People v. Mendez (1987)

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[No. F006809. Court of Appeals of California, Fifth Appellate District. September 16, 1987.]

THE PEOPLE, Plaintiff and Respondent, v. FRANCISCO C. MENDEZ, Defendant and Appellant

[Opinion certified for partial publication.]

(Opinion by The Court.)


Frank O. Bell, Jr., State Public Defender, under appointment by the Court of Appeal, and Jean Fletcher, Deputy State Public Defender, for Defendant and Appellant.

John K. Van de Kamp, Attorney General, Steve White, Chief Assistant Attorney General, and Joel E. Carey, Deputy Attorney General, for Plaintiff and Respondent.



Defendant, Francisco C. Mendez, appeals from the judgment entered following his court trial that resulted in his convictions for numerous offenses. Among his crimes were three separate convictions for rape in concert (Pen. Code, §§ 261, subd. (2), 264.1). The court ordered that the rape convictions be served consecutively and gave a statement of reasons for this sentence choice. The court ordered the defendant to pay a restitution fine pursuant to Government Code section 13967. The court ordered that the fine be paid before the termination of defendant's parole. Defendant asserts that the court erred in imposing consecutive sentences and erred in imposing the condition of payment of the restitution fine before termination of parole.

I., II. * * * [194 Cal. App. 3d 1212]


The court imposed a $500 restitution fine pursuant to Government Code section 13967. The court stated, "Although the Defendant has no ability to pay at this time [, it] can be paid at any time before termination of parole."

[1] Defendant asserts that the court erred when it ordered that the fine be paid before termination of his parole. Defendant contends that the imposition of this condition was a meaningless order because the court is not authorized to order a particular payment time frame. Defendant asks that the condition be stricken by this court.

Government Code section 13967 requires the judge to impose certain fines when a defendant is convicted of a felony. It provides in pertinent part: "Upon a person being convicted of any crime in the State of California, the court shall, in addition to any other penalty provided or imposed under the law, order the defendant to pay restitution in the form of a penalty assessment in accordance with Section 1464 of the Penal Code. In addition, if the person is convicted of one or more felony offenses, the court shall impose a separate and additional restitution fine of not less than one hundred dollars ($100) and not more than ten thousand dollars ($10,000). In setting the amount of the fine for felony convictions, the court shall consider any relevant factors including, but not limited to, the seriousness and gravity of the offense and the circumstances of its commission, any economic gain derived by the defendant as a result of the crime, and the extent to which others suffered losses as a result of the crime. Such losses may include pecuniary losses to the victim or his or her dependents as well as intangible losses, such as psychological harm caused by the crime. Except as provided in Section 1202.4 of the Penal Code and subdivision (c) of this section, under no circumstances shall the court fail to impose the separate and additional restitution fine required by this section. This fine shall not be subject to penalty assessments as provided in Section 1464 of the Penal Code."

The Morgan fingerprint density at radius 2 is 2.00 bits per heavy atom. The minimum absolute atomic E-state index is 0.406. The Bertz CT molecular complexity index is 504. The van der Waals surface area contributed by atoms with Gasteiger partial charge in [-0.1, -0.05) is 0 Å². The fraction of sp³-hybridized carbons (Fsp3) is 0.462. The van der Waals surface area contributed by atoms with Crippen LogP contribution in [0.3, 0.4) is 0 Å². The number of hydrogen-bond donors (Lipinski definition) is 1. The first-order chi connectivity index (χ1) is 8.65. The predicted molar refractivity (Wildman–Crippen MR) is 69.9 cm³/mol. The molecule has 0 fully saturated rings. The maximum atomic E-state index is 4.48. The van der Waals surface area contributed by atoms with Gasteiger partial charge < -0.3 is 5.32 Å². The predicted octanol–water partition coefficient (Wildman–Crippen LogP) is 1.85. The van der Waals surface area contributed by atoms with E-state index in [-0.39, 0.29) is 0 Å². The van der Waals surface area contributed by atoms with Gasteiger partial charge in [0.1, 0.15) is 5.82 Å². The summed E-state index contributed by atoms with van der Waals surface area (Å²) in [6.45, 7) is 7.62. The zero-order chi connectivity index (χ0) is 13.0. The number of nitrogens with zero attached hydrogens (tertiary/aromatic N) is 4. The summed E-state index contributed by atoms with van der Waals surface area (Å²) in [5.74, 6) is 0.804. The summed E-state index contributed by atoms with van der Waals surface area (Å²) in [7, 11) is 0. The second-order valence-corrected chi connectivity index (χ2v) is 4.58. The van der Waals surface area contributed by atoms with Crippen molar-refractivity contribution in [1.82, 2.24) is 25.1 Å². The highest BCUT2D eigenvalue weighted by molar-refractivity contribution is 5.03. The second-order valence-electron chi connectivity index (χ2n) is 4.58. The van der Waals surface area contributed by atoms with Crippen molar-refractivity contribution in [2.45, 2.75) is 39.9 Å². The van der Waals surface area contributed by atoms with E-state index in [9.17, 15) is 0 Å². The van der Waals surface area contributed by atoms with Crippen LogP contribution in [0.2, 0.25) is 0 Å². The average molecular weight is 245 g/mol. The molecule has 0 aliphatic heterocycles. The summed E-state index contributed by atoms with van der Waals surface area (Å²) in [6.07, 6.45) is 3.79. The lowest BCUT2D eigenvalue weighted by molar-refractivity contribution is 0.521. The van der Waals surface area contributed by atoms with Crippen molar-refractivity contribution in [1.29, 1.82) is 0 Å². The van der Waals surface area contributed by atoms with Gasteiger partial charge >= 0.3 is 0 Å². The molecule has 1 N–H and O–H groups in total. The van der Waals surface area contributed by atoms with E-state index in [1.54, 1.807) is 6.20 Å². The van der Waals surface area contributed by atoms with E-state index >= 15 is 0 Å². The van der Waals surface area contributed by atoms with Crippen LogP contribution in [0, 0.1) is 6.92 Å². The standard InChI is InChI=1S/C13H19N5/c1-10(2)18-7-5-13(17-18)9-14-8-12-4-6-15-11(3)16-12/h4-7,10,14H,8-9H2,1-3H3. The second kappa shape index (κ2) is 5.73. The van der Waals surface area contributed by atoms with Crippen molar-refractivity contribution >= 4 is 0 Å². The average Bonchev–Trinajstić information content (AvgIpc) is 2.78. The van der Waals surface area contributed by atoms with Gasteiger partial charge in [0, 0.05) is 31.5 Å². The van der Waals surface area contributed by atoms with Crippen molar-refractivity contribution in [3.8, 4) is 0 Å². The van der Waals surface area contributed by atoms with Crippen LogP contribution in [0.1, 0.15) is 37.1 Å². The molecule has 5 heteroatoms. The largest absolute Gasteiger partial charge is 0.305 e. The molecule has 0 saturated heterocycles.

"The restitution fine is a debt which defendant owes to the state. (Gov. Code, § 13967.5)" (People v. Glenn (1985) 164 Cal. App. 3d 736, 739 [211 Cal. Rptr. 547].)

Government Code section 13967.5 provides in pertinent part: "The restitution fine imposed pursuant to subdivision (a) of Section 13967 shall be payable to the clerk of the court, the judge if there be no clerk at the time of judgment, the probation officer, or any other person responsible for the collection of criminal fines. If the defendant is unable or otherwise fails to pay such fine in a felony case and there is an amount unpaid of one thousand [194 Cal. App. 3d 1213] dollars ($1,000) or more within 60 days after the imposition of sentence, or in a case in which probation is granted, within the period of probation, the clerk of the court, probation officer, or other person to whom the fine is to be paid shall forward to the Controller the abstract of judgment along with such information which may be relevant to the present and future location of the defendant and his or her assets, if any, and any verifiable amount which the defendant may have paid to the victim as a result of the crime." According to this section, the fine is due at the time of judgment. In the instant case the court extended the time in which the fine could be paid. There is no statutory authority empowering the trial court to impose such a condition. "Section 1205.5, added to the Penal Code as part of the package of legislation which amended Government Code section 13967, provides, 'The provisions of Section 1205 [providing for imprisonment until a fine has been satisfied] shall not apply to restitution fines ordered in felony cases.' Government Code section 13967.5 makes clear that unpaid amounts of the restitution fine shall be deemed a debt owing to the state; section 1214, subdivision (a), provides, 'If the judgment is for a fine with or without imprisonment, the judgment may be enforced in the manner provided for the enforcement of money judgments generally." (People v. Long (1985) 164 Cal. App. 3d 820, 827 [210 Cal. Rptr. 745].)

"The restitution fine has already been imposed as part of a court order, and the mechanisms for collection are statutorily in place." (Id. at p. 828.) The court erred in ordering that the fine must be paid prior to the termination of defendant's parole. This condition is ordered to be stricken from the record. In all other respects the judgment is affirmed.